I can’t believe it’s been over three weeks since we finished up CAPTURE Kansas! But I didn’t want it to slip by without giving a few more details about how it went. Taking “wow” pictures requires a whole lot more than just visiting “wow” locations. You have to be there at the “wow” time! In fact, lots of “wow” pictures aren’t even in “wow” locations. It’s more a matter of being there at the right time of day: sunset, sunrise, and the golden hours! So, what do you think we did during the workshop? Whatever it takes, I do everything I can to make CAPTURE unique by utilizing these most photogenic times. Keeping that in mind, here’s a brief overview of where we went and what we did at CAPTURE Kansas:
After spending Wednesday evening getting to know each member of the team and discussing what it means for photographers to be zealous unto good works and have a Biblical standard in their work, we got up bright and early Thursday morning to start learning hands on in the field. We arrived at this old, abandoned, 1878 home down an old dirt road before sunrise and began experimenting with the different metering modes on our cameras. A friend of the Lindsay’s owned the property and gave us permission to walk around freely to get whatever perspective we liked.
Just a ways down the road was an old barn that offered some more country subjects during the latter half of the golden hour. The Lindsay’s also knew these folks and said the only prerequisite for letting us shoot on their property was that we had send them our pictures afterward. We were happy to do so.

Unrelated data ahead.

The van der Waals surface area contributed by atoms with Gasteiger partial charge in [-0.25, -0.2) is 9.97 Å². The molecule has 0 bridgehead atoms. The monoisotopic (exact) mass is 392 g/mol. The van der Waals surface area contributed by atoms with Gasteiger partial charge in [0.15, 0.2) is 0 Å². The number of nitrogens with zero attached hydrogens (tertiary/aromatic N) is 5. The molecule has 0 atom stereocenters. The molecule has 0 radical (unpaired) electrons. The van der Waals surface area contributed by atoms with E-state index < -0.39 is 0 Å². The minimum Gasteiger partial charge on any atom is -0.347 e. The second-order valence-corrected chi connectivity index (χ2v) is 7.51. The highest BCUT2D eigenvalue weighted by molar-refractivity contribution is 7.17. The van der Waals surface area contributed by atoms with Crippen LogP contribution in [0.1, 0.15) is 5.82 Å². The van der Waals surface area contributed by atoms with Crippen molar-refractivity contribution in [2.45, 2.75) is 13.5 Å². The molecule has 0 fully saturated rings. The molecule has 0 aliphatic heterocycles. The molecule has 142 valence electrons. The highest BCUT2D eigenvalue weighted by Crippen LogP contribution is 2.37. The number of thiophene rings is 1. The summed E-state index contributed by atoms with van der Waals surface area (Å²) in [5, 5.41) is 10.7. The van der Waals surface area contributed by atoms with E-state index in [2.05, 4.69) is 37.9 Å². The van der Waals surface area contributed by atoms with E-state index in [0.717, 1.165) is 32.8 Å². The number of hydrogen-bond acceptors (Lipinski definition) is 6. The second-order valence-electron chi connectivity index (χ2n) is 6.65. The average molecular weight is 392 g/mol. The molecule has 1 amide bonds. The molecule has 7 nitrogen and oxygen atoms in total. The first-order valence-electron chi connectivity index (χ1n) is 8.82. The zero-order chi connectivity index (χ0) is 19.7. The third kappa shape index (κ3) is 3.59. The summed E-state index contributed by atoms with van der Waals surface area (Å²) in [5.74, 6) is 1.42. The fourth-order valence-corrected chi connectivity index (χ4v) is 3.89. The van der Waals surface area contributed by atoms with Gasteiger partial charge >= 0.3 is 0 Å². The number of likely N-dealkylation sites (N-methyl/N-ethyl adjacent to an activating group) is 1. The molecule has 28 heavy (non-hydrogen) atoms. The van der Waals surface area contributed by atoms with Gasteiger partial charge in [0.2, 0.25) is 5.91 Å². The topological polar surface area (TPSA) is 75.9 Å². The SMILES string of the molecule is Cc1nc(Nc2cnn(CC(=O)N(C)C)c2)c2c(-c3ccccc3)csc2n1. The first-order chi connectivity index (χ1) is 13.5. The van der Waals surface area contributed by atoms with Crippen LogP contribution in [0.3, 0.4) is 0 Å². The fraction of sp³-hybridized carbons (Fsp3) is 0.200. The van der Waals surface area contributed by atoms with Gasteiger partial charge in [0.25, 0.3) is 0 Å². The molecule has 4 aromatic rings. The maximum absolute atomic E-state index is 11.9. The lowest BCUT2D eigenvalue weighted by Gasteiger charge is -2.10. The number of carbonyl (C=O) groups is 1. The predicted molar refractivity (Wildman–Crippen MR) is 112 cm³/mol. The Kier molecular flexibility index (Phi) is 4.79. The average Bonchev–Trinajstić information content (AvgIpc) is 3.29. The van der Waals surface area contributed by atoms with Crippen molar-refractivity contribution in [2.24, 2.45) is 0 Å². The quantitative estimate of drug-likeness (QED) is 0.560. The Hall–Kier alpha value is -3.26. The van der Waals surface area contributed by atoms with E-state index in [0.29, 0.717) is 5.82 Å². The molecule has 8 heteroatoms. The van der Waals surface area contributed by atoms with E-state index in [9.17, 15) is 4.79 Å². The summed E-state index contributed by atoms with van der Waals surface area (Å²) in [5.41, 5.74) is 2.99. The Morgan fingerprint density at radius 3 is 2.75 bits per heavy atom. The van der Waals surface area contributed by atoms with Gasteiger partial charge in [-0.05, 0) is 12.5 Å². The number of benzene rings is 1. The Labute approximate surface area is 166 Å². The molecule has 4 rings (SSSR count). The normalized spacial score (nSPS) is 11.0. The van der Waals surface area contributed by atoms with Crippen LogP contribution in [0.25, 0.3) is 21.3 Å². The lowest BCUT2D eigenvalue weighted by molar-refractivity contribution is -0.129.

That afternoon we talked about the Exposure Trio, the benefit of using each of the manual modes, and how to use your settings to get exactly what you’re looking for in a shot. To watch the sun go down and the moon come up, we paid a relaxed visit to the Old Stone Church just outside of Maple Hill.
After practically freezing to death the morning before, everyone dressed more warm for our second morning out. We found ourselves an old country road off the Native Stone Scenic Byway where there were a lot of objects that would offer good silhouettes for sunrise. It was a great time to experiment in Manual mode again and I began to introduce the basic ideas behind good composition.
The sun pierced through the clouds only for about half an hour that morning, so the clouds soon blocked any beautiful light. This made our next stop, the Kansas State Capitol Building, the perfect place to go. Here we had ample opportunities to practice looking for shapes and compositional elements not normally found in nature.
We edited pictures a lot that afternoon, plus time for a a nap, a session or two, and lots of critique. It was still cloudy come sunset so there wasn’t much of a golden hour. But when the sun did reach the horizon, all we had to do was step outside there at the Lindsay homestead and take a few on-location snap shots.
Saturday was our last day. It was pretty hard to get up, but it was well worth it. The sunrise in combination with the mist rising over Lake Shawnee created the best color we had seen all weekend! And a real answer to prayer that was. A thick layer of frost also made for uniqueness as we shot in the gardens close by.
That afternoon, it warmed up and we made the hour drive out to the Flint Hills area. We stopped at Deep Creek Falls at Pillsbury Crossing to practice shooting long exposures.
Our finale location was the Konza Prairie Natural Area. It was the most off-the-beaten-path location that we visited. There are no words or pictures to properly describe the awe that one felt standing in that vast prairie of blowing gold!
So next time you are in the Topeka area, you know where to go! Just make sure you go during the golden hour. And one thing is certain, we’ll be out there next year during CAPTURE Kansas 2014! To stay posted for when the actual dates will be announced, sign up for the Latest from Lenspiration e-mail updates on the Subscribe Page.